Slowly burning on, we see the film gradually change into a colorful landscape of bizarre happenings. Soon after it hit the ground, the meteorite attracts lightning and seems to disappear, dissolving into the ground overnight. The world around the Gardner’s farm begins to morph. Pink flowers start appearing all over the yard, creatures touched mutate into something simply wrong, and plants grow faster than they should. Nathan’s garden has grown massive fruits and veggies but they all taste bad, he smells a horrible smell all the time, phone and internet connections are screwed up and everything including their water, is a strange fluorescent color. Time is completely off, cars have minds of their own, and the youngest son Jack spends all his time talking to new invisible friends in their well. Whew!


Ward shows up from time to time as things get more colorful and mutated. Older brother Benny introduces him to an off-the-grid hippie who lives on their land. Ezra (Tommy Chong) seems to know what is going on (he hears it happening in the ground) and accepts it in a way only a stoned free spirit like him can.

From here on we see personalities change seriously and Cage gets to start doing what he does well by turning into a twitchy, frenzied and insane character. But unlike some Nic Cage films, he isn’t the only one to fall into madness. Madeline Arthur and Joely Richardson also get their own truly bizarre moments in the spotlight. The acting is amazing from everyone in the cast as they each disintegrate in their own special and deranged ways. They were each allowed enough humor to be relatable, but still outrageous when things go bad.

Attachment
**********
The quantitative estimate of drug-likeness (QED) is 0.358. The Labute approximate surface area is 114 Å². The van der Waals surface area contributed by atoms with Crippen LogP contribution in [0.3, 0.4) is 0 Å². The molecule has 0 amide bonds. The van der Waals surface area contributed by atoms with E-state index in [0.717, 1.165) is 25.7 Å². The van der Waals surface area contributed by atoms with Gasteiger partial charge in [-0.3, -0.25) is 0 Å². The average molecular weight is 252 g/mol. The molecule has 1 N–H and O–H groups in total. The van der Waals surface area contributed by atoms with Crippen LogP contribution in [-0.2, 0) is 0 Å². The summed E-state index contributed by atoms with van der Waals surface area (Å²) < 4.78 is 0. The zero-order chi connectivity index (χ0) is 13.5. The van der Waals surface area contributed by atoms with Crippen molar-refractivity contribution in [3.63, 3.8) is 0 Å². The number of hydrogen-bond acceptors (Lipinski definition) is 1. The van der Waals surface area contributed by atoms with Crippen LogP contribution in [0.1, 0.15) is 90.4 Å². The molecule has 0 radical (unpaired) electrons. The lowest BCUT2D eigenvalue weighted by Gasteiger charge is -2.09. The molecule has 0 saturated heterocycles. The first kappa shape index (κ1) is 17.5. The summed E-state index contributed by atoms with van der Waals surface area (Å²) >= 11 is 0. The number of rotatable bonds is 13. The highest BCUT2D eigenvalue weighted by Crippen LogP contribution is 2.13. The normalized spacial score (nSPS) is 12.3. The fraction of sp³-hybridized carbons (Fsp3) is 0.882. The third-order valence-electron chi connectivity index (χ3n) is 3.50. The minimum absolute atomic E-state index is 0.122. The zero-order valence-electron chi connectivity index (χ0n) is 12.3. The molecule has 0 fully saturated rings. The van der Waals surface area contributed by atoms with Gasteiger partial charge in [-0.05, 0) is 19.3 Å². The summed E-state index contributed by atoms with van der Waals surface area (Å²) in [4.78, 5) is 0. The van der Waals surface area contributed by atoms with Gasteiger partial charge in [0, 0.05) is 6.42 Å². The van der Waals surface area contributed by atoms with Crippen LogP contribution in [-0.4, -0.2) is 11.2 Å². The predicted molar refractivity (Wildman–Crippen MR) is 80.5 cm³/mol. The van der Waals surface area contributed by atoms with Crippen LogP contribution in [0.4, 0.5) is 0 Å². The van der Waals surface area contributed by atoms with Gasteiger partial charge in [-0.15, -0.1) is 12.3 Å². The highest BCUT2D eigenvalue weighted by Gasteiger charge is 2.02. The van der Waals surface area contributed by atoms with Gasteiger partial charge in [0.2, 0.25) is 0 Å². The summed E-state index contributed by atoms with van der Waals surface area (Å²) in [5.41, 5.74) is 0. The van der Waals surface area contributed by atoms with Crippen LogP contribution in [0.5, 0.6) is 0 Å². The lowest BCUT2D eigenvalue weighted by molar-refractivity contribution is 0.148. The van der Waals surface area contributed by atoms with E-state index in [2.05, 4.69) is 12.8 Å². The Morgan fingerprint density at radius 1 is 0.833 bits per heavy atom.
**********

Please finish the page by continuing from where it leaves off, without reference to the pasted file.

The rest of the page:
Let talk about horror. To me, this is first and foremost a horror film. The creatures and SFX were super well-done and very over-the-top. Body horror can be laughable if not done right, and this is a case of it being done perfectly. There were some very horrifically gory scenes and creatures that are positively stomach-turning. But the interesting part is we never know what “The Color” really is, leaving our imaginations to fill in the blanks. I think the earth is just an experiment for these visitors; maybe they just wanted to see what could happen when you mess with basic DNA and make new things. But who knows, you might see something totally different.

Ward shows up a few times to try to warn them about the water, though sadly all his efforts to help the family are for naught. But it’s nice that someone wanted to help since the police really didn’t seem to give a shit.

Color Out of Space is a great H.P. Lovecraft short story and despite not being perfect in every way, I loved this film adaptation. It does an amazing job of capturing the essence of Lovecraft horror, will keep you on the edge of your seat and has just enough humor to make us care about the characters. The tension, unpredictability, and manic energy in this film is perfectly done. Kudos to Stanley on directing such a strange story so successfully!

In the end, we see an older Ward looking out over the finished dam. In the closing voice-over he says: “It was just a color, out of space. A messenger from realms whose existence stuns the brain, and numbs us, with the gulfs that it soars open before our frenzy eyes.” That’s what he got out of the incident. Watch it and you can decide what The Color is for you.

Color Out of Space is in theaters now and will be released on DVD/Blu-ray and VOD on Feb 25, 2020. You will not be disappointed! It’s an entertaining, gaudy and intense roller coaster ride to the very end!

Photos courtesy of Gustavo Figueiredo

No Comment

Leave a Reply